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Top Ten of the Decade: All-Star Directors

Here’s a little taste of what may (or may not) end up on what is fast becoming an unintentionally ambitious (and perhaps unnecessarily long) Top Ten Films of the Decade list. These lists are incredibly exhausting to think through, but I know they’re super fun to read. So rest assured… there will be genres… and an accompanying screen performance list (you get 20 of those). And I will attempt to provide the years for all titles mentioned (even if they’re mentioned unfavorably), beginning with this post. I hope you’re all very excited. Okay, let’s get to it. My Top Ten Directors of the Decade. Enjoy!

10. Sam Raimi

Dude. Make more horror movies. Lots more.

Raimi came out the gate this year like a seasoned gunslinger with Drag Me To Hell (2009), whipping out one of the sharpest, funniest, goriest, most enjoyable horror comedies EVER. And he holstered that shit without wasting a single bullet. It’s one of the tightest things I’ve ever seen. And oh yeah, Spiderman (1-2002, 2-2004, 3- 2007). Can’t really ignore that. Except for 3… can we ignore 3? I’m going to anyway. Never happened.

9. Guillermo Del Toro

Guillermo’s films have the BEST monsters. And many of them are human. ‘Tis why I LOVE. Del Toro is a brilliant filmmaker… who just happens to excel in horror, creating lingering imagery that exposes the terror of living in the real world. If you haven’t seen The Devil’s Backbone (2001), do so in a hurry. And those of you who missed Pan’s Labyrinth (2006) win my movie-life-fail-of-the-decade award.

8. Darren Aronofsky

He only made three films this decade, but he’s on the list because he resurrected Mickey Rourke. I mean, I could just end this blurb with that. But Darren deserves a bit more. The Wrestler (2008) is probably his most straightforward narrative, but like a pro, he wisely adjusted his style for story; the mark of a true filmmaker. The footage is rough and appropriately unlovely, which only helps us feel the inescapable tragedy that links itself to the life of the aging performer. And scoring Randy’s deli-counter entrance to the rumbling chants of wrestling fans was a stroke of genius.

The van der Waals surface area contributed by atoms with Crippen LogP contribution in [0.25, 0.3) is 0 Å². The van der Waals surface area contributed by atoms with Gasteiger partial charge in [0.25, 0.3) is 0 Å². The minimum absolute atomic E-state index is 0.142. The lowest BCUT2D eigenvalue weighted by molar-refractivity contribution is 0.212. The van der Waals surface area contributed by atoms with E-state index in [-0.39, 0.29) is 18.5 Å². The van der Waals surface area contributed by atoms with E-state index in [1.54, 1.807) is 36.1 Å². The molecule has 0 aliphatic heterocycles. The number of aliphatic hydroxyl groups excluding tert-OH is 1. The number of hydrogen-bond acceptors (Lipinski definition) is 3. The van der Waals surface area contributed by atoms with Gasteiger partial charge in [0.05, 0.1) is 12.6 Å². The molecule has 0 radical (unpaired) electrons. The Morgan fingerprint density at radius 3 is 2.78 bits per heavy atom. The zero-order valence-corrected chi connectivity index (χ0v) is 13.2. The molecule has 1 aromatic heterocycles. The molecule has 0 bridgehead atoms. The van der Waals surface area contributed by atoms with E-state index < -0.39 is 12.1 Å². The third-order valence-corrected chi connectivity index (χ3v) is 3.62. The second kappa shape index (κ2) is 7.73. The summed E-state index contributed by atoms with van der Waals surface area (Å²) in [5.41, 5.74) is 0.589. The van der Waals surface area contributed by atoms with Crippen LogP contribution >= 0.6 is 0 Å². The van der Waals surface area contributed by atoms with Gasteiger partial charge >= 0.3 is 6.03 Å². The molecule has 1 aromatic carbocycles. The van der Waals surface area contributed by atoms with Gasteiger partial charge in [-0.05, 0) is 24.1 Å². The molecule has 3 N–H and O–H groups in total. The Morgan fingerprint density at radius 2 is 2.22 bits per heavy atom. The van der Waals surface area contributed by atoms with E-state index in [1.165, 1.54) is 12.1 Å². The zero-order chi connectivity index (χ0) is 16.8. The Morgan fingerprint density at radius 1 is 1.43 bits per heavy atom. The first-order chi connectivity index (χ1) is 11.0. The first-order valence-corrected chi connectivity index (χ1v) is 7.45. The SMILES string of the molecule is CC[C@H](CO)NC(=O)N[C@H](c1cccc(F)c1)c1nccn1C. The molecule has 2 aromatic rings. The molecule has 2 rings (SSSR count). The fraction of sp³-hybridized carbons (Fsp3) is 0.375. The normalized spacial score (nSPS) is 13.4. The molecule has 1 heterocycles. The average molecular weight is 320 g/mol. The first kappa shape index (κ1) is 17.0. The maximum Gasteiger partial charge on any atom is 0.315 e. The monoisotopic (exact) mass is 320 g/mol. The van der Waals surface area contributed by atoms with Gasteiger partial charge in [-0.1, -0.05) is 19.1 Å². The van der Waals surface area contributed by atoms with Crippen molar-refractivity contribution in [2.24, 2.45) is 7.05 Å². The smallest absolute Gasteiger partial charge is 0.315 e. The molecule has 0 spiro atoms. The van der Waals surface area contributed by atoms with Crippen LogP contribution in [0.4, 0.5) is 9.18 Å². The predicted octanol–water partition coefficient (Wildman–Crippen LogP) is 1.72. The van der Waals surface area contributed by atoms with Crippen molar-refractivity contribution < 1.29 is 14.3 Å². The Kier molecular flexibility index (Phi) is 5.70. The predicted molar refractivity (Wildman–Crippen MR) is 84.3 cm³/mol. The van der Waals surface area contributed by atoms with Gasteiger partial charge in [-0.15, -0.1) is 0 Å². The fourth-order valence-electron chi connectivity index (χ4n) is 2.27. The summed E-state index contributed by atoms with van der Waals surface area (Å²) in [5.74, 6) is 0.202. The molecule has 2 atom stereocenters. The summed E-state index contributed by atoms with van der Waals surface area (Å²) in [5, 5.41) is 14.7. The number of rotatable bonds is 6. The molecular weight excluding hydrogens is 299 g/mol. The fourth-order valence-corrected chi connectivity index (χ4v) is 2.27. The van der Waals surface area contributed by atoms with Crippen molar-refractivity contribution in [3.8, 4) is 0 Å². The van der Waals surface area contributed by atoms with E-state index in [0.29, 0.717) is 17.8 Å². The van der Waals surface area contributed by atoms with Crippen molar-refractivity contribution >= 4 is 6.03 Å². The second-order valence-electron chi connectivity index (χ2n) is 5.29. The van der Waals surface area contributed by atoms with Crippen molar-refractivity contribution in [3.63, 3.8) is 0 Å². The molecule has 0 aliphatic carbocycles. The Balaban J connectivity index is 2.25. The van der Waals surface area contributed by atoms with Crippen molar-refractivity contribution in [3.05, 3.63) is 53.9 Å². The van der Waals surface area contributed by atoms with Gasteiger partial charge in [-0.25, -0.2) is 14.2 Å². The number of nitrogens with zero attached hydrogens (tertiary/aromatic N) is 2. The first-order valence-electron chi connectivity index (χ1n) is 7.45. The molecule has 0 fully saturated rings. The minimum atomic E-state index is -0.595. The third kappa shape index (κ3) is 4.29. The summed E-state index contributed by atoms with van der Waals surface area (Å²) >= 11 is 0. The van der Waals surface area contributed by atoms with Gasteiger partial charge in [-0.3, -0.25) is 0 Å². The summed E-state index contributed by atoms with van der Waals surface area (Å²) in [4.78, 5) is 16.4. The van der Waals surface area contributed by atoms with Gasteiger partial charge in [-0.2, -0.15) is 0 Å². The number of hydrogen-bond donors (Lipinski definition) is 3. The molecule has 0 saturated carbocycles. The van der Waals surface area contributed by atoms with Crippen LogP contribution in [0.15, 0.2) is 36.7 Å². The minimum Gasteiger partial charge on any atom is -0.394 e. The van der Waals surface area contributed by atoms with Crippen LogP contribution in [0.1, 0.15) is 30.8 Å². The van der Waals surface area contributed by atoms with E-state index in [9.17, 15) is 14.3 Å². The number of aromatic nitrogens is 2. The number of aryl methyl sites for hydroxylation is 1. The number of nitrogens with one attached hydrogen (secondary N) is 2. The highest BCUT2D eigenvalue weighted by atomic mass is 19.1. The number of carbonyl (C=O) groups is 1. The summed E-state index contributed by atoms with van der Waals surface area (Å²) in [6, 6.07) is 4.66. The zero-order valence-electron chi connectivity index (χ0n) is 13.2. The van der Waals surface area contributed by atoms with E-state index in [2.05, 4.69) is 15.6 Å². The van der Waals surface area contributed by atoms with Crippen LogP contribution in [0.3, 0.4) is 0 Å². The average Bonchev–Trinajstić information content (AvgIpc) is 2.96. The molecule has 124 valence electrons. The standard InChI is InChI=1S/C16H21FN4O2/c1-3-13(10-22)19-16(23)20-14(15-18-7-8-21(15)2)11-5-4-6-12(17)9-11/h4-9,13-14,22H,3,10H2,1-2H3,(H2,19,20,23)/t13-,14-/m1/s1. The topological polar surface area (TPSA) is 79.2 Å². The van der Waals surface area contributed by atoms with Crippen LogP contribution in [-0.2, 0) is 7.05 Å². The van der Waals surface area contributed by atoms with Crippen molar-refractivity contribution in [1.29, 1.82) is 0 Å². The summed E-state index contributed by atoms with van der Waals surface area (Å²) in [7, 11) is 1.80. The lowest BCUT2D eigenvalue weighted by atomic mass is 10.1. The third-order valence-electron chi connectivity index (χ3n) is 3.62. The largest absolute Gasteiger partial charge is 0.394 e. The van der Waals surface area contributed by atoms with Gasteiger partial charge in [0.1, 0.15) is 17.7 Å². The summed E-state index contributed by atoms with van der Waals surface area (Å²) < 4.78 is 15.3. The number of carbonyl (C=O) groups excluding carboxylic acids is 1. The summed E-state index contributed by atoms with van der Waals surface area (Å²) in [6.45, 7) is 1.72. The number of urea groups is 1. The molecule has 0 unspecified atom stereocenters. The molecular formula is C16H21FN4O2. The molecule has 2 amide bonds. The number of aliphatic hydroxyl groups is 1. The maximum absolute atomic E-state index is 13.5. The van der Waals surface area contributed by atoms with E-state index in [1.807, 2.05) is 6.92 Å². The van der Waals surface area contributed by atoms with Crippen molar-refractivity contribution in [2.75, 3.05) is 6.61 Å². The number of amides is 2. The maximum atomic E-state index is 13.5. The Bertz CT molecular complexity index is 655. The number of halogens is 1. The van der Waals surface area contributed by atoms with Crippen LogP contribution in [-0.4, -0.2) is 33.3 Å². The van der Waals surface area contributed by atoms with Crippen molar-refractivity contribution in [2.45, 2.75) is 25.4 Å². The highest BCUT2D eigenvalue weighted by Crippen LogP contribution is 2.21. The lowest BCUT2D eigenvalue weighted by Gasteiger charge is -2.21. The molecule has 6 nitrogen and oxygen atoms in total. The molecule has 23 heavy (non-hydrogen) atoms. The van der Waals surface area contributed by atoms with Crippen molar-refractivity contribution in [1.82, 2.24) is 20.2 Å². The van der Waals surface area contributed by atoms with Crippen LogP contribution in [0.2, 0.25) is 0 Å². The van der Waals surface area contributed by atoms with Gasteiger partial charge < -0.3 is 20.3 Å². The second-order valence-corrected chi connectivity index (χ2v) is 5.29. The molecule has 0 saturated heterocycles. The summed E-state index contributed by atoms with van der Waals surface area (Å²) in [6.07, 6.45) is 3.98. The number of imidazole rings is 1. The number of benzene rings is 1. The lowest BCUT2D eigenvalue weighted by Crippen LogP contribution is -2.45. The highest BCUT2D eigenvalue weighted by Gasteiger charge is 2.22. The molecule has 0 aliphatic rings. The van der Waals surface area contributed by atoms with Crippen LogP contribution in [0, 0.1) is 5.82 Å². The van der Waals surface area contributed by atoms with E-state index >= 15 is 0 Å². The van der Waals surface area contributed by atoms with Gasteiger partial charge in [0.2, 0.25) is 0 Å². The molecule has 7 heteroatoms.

7. Clint Eastwood

Whoever said directing is a young man’s game owes Mr. Eastwood a serious apology… and perhaps a stretch of indentured servitude as a personal ball washer*. Clint knows how to make a movie. A real movie, complete with conflict, characters, subtext, symbolism, turning points, low points… all with narrative integrity and proper pacing. His last two films (Gran Torino – 2008, The Changeling – 2008) feel only slightly less inspired, but considering the plethora of exceptional work he’s completed this decade, I’d imagine the man is a little bit exhausted. And he’s allowed. Gran Torino still kicks the crap out of Southland Tales (2006).

*totally stolen from Lewis Black

6. Kathryn Bigelow

The Hurt Locker (2009) is absolutely one of the best films of the year and one of my favorites this decade. And long before the hysteria of Twilight (2008), Bigelow helmed a much darker, grittier vampire obsession film called Near Dark (1987). It’s set in the 80s, and the vamp is a chick, but its aesthetic is much more interesting and a lot less PG-13-obnoxious. Oh, and she directed Point Break (1991). That is all.

5. The Coen Brothers

Maybe you didn’t love everything they did this decade, but perhaps that’s because the Coens do everything. Genre shape-shifters, if you will; always full of surprises. And they were kind enough to give us not one, but TWO masterpieces to enjoy for the rest of our lives: O Brother, Where Art Thou (2000) and No Country For Old Men (2007), the latter of which was a notable stylistic left turn and executed impeccably. And let’s be honest. The Coen Brothers will basically make any list ever made from here to eternity because they gave us The Big LebowskI (1998).

4. David Fincher